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World Renowned Cellist Janos Starker Dies at 88
Cellist Janos Starker, a renowned concert soloist and a Grammy Award-winning recording artist, died Sunday morning at age 88.
Starker was a child prodigy. He began playing the cello in the early 1930s in Hungary at age six, and by the time he was 8 years old he had his first student.
"I played in public at 11, 12, 13, 14, and 14 was the big, dramatic break-through for me because a colleague of mine was supposed to play with a student orchestra, Dvorak Concerto," Starker remembered. "I, as a student, was in the orchestra, as a cellist. At noon the phone rang in our apartment and my teacher called and said, 'Would you like to play Dvorak Concerto?' I said 'When?' 'This afternoon.' And I said, "May I use the music?" They said, "Sure." And I played and that was supposedly one of the big dramatic successes of childhood prodigies," he says.
At age 14, Starker's teachers encouraged him to quit school so he would have more time to practice. A year later his teacher retired so Starker took over and began teaching a number of the students.
Starker says his big break came in 1939, when he performed Zoltan Kodaly's Sonata for Solo Cello--a piece known for being unplayable.
--Indiana Public Media
Meet the Staff
William (Bill) Heck, Contributing Reviewer
Among my early childhood memories are those of listening to my mother playing records (some even 78 rpm ones!) of both classical music and jazz tunes. I suppose that her love of music was transmitted genetically, and my interest was sustained by years of playing in rock bands – until I realized that this was no way to make a living. The interest in classical music was rekindled in grad school when the university FM station serving as background music for studying happened to play the Brahms First Symphony. As the work came to an end, it struck me forcibly that this was the most beautiful thing I had ever heard, and from that point on, I never looked back. This revelation was to the detriment of my studies, as I subsequently spent way too much time simply listening, but music has remained a significant part of my life. These days, although I still can tell a trumpet from a bassoon and a quarter note from a treble clef, I have to admit that I remain a nonexpert. But I do love music in general and classical music in particular, and I enjoy sharing both information and opinions about it.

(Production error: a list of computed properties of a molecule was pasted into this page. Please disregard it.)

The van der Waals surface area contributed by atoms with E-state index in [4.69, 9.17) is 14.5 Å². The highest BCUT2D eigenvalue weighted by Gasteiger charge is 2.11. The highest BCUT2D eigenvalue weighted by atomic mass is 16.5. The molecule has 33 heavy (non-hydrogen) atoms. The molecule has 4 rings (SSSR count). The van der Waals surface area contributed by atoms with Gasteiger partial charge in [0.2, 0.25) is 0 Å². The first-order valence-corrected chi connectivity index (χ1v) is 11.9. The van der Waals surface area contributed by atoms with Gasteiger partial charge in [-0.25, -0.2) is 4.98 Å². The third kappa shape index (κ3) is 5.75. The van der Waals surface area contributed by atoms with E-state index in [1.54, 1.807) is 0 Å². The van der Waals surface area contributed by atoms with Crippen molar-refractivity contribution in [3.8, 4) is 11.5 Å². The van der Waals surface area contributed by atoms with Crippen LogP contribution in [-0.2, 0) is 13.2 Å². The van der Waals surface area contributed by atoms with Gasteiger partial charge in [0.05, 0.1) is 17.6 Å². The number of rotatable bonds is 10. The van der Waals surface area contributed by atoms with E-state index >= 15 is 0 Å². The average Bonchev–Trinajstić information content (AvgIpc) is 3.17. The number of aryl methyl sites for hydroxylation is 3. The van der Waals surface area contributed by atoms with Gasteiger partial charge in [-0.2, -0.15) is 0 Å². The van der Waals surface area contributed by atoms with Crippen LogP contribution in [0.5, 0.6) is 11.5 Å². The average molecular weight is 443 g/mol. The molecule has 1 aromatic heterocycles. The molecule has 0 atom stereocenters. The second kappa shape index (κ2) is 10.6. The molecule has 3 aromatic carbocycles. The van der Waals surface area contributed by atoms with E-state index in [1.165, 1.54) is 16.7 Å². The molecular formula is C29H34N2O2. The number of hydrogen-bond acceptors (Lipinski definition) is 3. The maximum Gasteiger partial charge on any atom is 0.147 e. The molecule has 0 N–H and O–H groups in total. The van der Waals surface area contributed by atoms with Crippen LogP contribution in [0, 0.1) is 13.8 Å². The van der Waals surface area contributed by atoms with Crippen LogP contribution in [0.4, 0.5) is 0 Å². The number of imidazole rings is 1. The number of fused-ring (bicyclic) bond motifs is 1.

The audiophile bug bit about the same time that I returned to that classical music. I’ve gone through plenty of equipment, brands from Audio Research to Yamaha, and the best of it has opened new audio insights. Along the way, I reviewed components, and occasionally recordings, for The $ensible Sound magazine. Recently I’ve rebuilt--I prefer to say reinvigorated--my audio system, with a Sangean FM HD tuner and (for the moment) an ancient Toshiba multi-format disk player serving as a transport, both feeding a NAD C 658 streaming preamp/DAC, which in turn connects to a Legacy Powerbloc2 amplifier driving my trusty Waveform Mach Solo speakers, supplemented by a Hsu Research ULS 15 Mk II subwoofer.